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Up until the re-unification of East and West Germany during the 1980's, West Germany was considered to be the biggest exporting nation in the world. In the 1980's it was exceeding Japan in terms of output and growth.

The costs of re-unification have seen the 'German economic miracle' go into a stagnant status. This is because one side the old West Germany, is still highly successful, whilst the old East Germany needs a lot of rebuilding. The old East Germany was in an almost post world war status under communism.

The 'German economic miracle' that took place to West Germany was remarkable, but attributable to the post war regeneration process by the allied forces.

West Germany re-built itself and with it, the entire industry of it's nation. Like Japan there was scope for total reconstruction of it's manufacturing and industrial relations systems, this was opposed to the traditional industrial relations systems that remained in the UK and USA.

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THE BASIC PREMISE - Unlike other nations the basic premise of the German industrial relations system is based on a framework of policies where employers and employees have to work together towards achieving harmony.

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MINIMUM WAGE - There is no minimum wage in Germany.

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GOVERNMENT ROLE - In Germany, there is no legal role for the government to become involved in disputes between employers and employees.

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EMPLOYEE INVOLVEMENT  - Under evolving co-determination laws, German workers enjoy legal rights that their counterparts in other countries would be amazed at. There is a legal requirement to ensure employees are placed in Works Councils, which determine some of the decision making processes in business.

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WORKS COUNCILS - Works Councils are regulated by the Workplace Labour Relations Act.  Works Councils can occur in any business that has more than 5 permanent staff.

The logic is that when a works council has been set up between the employer and employees the works council will have several rights to be placed onto its member these rights include:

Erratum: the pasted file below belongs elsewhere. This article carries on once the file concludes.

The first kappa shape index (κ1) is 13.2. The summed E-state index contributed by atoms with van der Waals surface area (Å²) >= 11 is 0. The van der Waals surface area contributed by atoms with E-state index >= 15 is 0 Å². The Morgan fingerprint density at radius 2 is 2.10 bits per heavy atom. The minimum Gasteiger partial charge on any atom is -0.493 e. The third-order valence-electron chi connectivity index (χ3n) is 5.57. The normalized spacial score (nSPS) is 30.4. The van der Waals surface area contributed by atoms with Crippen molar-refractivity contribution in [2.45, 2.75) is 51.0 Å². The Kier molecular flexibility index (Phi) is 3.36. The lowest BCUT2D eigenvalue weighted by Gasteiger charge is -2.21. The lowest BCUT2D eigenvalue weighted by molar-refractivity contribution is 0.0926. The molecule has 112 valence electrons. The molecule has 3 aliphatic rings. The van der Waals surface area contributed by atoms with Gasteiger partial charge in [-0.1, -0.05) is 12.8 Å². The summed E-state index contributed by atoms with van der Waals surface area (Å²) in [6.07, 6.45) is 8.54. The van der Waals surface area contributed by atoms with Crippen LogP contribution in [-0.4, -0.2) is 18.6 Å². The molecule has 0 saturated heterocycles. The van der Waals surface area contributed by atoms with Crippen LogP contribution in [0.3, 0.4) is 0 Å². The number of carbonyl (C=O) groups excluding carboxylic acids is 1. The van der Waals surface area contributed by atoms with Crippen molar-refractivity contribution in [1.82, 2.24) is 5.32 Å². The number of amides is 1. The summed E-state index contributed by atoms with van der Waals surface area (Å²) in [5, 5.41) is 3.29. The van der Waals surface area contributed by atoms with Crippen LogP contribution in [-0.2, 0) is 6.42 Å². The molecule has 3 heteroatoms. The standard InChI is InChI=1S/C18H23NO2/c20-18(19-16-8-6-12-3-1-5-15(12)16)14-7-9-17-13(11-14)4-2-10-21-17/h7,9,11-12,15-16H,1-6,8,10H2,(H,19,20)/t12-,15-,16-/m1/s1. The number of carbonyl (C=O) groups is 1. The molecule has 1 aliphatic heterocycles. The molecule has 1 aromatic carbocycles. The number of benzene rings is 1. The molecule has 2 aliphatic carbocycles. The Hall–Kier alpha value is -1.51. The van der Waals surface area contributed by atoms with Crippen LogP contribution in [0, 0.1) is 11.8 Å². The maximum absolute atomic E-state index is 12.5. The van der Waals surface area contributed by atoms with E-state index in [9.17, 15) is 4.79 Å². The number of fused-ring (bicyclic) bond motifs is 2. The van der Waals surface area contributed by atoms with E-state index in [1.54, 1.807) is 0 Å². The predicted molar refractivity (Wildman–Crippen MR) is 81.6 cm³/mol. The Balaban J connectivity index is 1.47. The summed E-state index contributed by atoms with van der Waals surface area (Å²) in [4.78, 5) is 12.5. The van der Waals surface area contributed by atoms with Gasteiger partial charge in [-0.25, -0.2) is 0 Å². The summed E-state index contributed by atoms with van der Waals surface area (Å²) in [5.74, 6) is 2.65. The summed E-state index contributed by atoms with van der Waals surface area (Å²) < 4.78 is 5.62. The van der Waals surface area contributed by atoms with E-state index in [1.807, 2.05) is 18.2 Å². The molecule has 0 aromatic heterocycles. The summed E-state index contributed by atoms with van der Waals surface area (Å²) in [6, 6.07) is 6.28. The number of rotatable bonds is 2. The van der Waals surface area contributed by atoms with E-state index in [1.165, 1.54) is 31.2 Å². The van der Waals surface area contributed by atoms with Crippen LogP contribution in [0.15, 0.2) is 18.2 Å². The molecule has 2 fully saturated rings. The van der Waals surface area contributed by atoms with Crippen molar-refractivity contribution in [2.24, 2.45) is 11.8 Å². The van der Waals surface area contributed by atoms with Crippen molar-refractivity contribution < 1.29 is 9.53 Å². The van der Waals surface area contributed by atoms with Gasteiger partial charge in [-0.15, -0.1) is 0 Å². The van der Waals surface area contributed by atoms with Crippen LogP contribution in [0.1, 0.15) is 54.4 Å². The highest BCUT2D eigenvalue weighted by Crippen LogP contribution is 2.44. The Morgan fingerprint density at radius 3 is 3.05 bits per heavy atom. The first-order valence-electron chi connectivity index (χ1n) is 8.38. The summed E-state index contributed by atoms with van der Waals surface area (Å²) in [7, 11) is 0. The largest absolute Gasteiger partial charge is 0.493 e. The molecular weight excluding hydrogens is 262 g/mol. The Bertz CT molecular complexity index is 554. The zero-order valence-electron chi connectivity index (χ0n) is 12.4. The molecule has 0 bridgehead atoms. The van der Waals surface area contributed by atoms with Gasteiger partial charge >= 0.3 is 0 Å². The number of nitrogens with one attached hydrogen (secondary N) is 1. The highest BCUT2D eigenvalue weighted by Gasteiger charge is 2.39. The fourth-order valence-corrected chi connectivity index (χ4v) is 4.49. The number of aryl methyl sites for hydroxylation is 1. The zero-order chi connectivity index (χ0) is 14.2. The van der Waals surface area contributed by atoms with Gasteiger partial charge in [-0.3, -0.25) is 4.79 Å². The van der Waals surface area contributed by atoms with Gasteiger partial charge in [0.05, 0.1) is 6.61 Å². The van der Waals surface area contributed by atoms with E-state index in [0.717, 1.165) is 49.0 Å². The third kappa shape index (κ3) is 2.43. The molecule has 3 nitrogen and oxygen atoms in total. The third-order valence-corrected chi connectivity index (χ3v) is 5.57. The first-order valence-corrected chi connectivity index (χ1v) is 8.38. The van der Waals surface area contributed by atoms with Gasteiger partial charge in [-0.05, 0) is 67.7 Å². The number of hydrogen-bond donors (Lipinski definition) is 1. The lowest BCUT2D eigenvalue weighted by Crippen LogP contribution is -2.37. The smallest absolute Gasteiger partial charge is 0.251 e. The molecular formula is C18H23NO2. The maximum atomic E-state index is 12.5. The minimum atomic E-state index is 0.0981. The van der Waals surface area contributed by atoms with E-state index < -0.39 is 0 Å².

1. The right to make suggestions.
  2. The right to be consulted.
  3. The right to be information.

Under the co-determination laws these rights only apply to certain types of decision making, they do not affect the financial direction of a business.

So it should be seen that under the works councils employees can have a great impact on the direction a business takes, far more than in other countries.

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SUPERVISORY BOARDS - Where a business employs more than 2000 employees it is has to have a supervisory board. Supervisory Boards consist of 50% from the business owners (shareholders) and 50% from employees. 

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EMPLOYERS ASSOCIATIONS - These associations as well as looking after the general interests of it's members also become involved in the collective bargaining process in Germany.

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GERMAN TRADE UNIONS - Trade unions in Germany like the UK cover specific industries. The German unions however have stronger relationships with their members and employers associations. This can be attributable to both the works councils and supervisory boards. In addition to this there are a lot fewer unions in Germany as opposed to the UK.

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COLLECTIVE WAGE BARGAINING - The German wage bargaining differs from the UK in that employers associations  will negotiate with a single union for an entire industrial sector. This is has similarities with the Japanese 'Shunto'.

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The immediate problems in the country revolve around the pace of re-unification and the harmonizing of industrial relations.

There should be no doubt that once the economic reconstruction of Germany is fully complete, Germany will again become a dominant force in world economics.

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(c)  Est 08/00 - Last Updated 28/05//2001